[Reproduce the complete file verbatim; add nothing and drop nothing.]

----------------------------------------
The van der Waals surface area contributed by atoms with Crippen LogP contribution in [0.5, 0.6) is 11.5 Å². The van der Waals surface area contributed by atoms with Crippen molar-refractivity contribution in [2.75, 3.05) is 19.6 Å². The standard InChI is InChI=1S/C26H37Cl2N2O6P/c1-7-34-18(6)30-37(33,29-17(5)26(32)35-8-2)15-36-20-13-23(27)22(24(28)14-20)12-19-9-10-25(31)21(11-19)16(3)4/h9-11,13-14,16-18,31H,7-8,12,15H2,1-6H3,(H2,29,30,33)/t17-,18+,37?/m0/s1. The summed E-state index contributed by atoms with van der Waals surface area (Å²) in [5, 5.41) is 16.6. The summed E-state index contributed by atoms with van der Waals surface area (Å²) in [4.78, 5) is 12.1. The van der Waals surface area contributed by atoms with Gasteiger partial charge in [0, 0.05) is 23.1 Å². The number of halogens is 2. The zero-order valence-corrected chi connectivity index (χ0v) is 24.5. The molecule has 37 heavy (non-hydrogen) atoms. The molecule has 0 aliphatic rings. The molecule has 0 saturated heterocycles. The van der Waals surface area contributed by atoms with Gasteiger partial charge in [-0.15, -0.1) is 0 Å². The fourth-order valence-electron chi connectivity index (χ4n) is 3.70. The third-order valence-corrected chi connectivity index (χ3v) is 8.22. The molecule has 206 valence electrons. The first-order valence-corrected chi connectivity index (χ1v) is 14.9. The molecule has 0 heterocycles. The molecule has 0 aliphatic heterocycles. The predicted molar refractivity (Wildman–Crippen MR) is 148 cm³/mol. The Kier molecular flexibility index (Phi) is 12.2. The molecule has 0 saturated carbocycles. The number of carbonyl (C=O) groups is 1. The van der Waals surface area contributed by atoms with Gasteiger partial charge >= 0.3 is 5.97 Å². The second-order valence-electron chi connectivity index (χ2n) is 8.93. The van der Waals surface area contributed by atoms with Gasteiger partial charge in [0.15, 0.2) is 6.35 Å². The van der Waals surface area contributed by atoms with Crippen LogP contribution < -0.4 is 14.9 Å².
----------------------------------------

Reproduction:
The van der Waals surface area contributed by atoms with Crippen LogP contribution in [0.5, 0.6) is 11.5 Å². The van der Waals surface area contributed by atoms with Crippen molar-refractivity contribution in [2.75, 3.05) is 19.6 Å². The standard InChI is InChI=1S/C26H37Cl2N2O6P/c1-7-34-18(6)30-37(33,29-17(5)26(32)35-8-2)15-36-20-13-23(27)22(24(28)14-20)12-19-9-10-25(31)21(11-19)16(3)4/h9-11,13-14,16-18,31H,7-8,12,15H2,1-6H3,(H2,29,30,33)/t17-,18+,37?/m0/s1. The summed E-state index contributed by atoms with van der Waals surface area (Å²) in [5, 5.41) is 16.6. The summed E-state index contributed by atoms with van der Waals surface area (Å²) in [4.78, 5) is 12.1. The van der Waals surface area contributed by atoms with Gasteiger partial charge in [0, 0.05) is 23.1 Å². The number of halogens is 2. The zero-order valence-corrected chi connectivity index (χ0v) is 24.5. The molecule has 37 heavy (non-hydrogen) atoms. The molecule has 0 aliphatic rings. The molecule has 0 saturated heterocycles. The van der Waals surface area contributed by atoms with Gasteiger partial charge in [-0.15, -0.1) is 0 Å². The fourth-order valence-electron chi connectivity index (χ4n) is 3.70. The third-order valence-corrected chi connectivity index (χ3v) is 8.22. The molecule has 206 valence electrons. The first-order valence-corrected chi connectivity index (χ1v) is 14.9. The molecule has 0 heterocycles. The molecule has 0 aliphatic heterocycles. The predicted molar refractivity (Wildman–Crippen MR) is 148 cm³/mol. The Kier molecular flexibility index (Phi) is 12.2. The molecule has 0 saturated carbocycles. The number of carbonyl (C=O) groups is 1. The van der Waals surface area contributed by atoms with Gasteiger partial charge >= 0.3 is 5.97 Å². The second-order valence-electron chi connectivity index (χ2n) is 8.93. The van der Waals surface area contributed by atoms with Gasteiger partial charge in [0.15, 0.2) is 6.35 Å². The van der Waals surface area contributed by atoms with Crippen LogP contribution < -0.4 is 14.9 Å².